Although complex systems and equilibrium models can differ in how they produce testable hypotheses, overall what they produce is quite similar. In both cases we can make refutable predictions.
Equilibrium models like that of supply and demand can lead to specific predictions which can be tested upon based on real world data. However, complex systems are very sensitive to their initial states and often include positive feedback loops which can create large differences in predictions.
For these types of systems, as well as those which can be represented with more standard models, computational models still provide testable outcomes. That being said, typically we are comparing a much larger distribution of outcomes as opposed to a collection of single point predictions.
Even as purely abstract objects, computational models are useful. They provide an “artificial” reality in which researchers can experience new worlds in new ways. Such experiences excite the mind and lead to the development of novel and interesting ideas that result in new scientific advances.
Finally, computational models are often dismissed because it may be difficult to fully understand the structure of the model and the various routines that drive it. Regardless of how the models are communicated, it is always easier to describe and understand simpler models. The actual computer code itself is a complete specification of the model, but there is a big difference between a complete specification and an accessible one. Indeed, most computer programmers have had the experience of looking at someone else’s code (or even their own) and not being able to decipher it without a very intensive analysis.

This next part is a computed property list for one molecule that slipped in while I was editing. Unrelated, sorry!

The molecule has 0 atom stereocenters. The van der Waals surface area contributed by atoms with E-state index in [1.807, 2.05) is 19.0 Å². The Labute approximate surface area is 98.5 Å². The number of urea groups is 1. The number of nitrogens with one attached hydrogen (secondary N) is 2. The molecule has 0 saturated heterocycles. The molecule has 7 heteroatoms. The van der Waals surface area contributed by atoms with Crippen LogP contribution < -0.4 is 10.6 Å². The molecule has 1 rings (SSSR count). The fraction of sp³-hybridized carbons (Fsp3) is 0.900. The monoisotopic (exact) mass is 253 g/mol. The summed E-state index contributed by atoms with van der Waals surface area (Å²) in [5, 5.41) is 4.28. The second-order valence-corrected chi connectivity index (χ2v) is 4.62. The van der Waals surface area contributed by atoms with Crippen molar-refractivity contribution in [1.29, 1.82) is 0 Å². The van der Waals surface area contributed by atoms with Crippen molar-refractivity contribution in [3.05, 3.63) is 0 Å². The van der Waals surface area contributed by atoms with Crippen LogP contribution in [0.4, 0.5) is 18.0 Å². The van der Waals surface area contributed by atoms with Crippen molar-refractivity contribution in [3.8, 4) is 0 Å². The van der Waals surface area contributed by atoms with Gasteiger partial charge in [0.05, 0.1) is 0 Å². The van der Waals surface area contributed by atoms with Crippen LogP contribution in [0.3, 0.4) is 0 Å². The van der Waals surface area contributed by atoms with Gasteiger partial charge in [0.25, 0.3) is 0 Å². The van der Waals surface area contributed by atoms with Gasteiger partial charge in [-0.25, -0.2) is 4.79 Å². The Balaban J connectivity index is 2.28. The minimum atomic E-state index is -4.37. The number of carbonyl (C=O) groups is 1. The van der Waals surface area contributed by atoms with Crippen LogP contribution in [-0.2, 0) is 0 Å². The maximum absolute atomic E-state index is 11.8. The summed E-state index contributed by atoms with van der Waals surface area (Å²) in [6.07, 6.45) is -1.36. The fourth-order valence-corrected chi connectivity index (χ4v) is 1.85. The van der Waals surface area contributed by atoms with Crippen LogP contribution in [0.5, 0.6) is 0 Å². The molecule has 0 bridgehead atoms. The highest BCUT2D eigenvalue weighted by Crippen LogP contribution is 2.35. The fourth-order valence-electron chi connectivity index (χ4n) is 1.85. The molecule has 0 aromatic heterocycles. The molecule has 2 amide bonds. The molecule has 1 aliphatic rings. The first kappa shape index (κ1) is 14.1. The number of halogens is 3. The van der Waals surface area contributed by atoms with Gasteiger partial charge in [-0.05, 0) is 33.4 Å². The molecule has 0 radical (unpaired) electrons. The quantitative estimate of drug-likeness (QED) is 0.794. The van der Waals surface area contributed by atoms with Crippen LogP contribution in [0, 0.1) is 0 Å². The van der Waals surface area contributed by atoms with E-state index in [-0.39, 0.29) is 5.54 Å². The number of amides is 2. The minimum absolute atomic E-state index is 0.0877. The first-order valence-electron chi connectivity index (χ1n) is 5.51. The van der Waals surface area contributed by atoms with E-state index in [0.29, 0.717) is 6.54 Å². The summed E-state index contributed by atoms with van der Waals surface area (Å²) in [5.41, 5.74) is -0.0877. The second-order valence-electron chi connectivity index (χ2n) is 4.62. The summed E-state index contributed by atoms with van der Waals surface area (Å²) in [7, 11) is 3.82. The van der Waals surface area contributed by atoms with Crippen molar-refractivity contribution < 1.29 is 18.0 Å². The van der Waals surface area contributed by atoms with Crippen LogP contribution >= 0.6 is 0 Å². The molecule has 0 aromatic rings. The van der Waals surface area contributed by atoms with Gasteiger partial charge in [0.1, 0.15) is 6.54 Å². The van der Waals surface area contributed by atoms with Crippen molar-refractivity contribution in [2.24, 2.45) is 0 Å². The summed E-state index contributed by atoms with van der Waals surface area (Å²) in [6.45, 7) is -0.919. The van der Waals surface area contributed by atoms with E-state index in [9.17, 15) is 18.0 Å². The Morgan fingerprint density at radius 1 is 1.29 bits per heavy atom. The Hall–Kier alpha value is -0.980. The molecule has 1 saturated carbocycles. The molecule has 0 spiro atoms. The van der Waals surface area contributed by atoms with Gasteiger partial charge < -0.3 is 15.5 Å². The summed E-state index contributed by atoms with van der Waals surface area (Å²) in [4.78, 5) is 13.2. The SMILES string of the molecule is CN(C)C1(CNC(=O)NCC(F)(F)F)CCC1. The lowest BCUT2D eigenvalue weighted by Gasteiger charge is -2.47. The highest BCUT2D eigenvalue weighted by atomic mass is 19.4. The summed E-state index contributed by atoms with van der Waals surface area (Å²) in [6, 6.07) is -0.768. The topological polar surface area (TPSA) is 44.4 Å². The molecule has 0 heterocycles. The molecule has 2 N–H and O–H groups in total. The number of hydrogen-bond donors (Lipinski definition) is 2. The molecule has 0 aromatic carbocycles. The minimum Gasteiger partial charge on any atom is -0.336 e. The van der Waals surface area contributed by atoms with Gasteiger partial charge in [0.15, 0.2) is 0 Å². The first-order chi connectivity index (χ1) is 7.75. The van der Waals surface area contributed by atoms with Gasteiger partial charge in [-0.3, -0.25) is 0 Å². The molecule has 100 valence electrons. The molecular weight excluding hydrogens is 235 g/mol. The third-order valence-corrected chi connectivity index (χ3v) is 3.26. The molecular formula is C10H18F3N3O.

Part of the issue is a lack of standardization with respect to coding practices and the communication of computational models
Ultimately, computational modelers must strive to create simple, easily communicated models. … Core propositions in computational models are surrounded by lines of computer codes; in mathematical models, such propositions are surrounded by various solution techniques arising from, say, the calculus or linear algebra. In either case, it is the core propositions that we need to focus on and communicate.
A lot of this section is spent discussing the types of models that the authors plan to address in future chapters of the book. Mainly, they are interested in agent-based models, suggesting they offer specific advantages with respect to complex systems.
Notes by Matthew R. DeVerna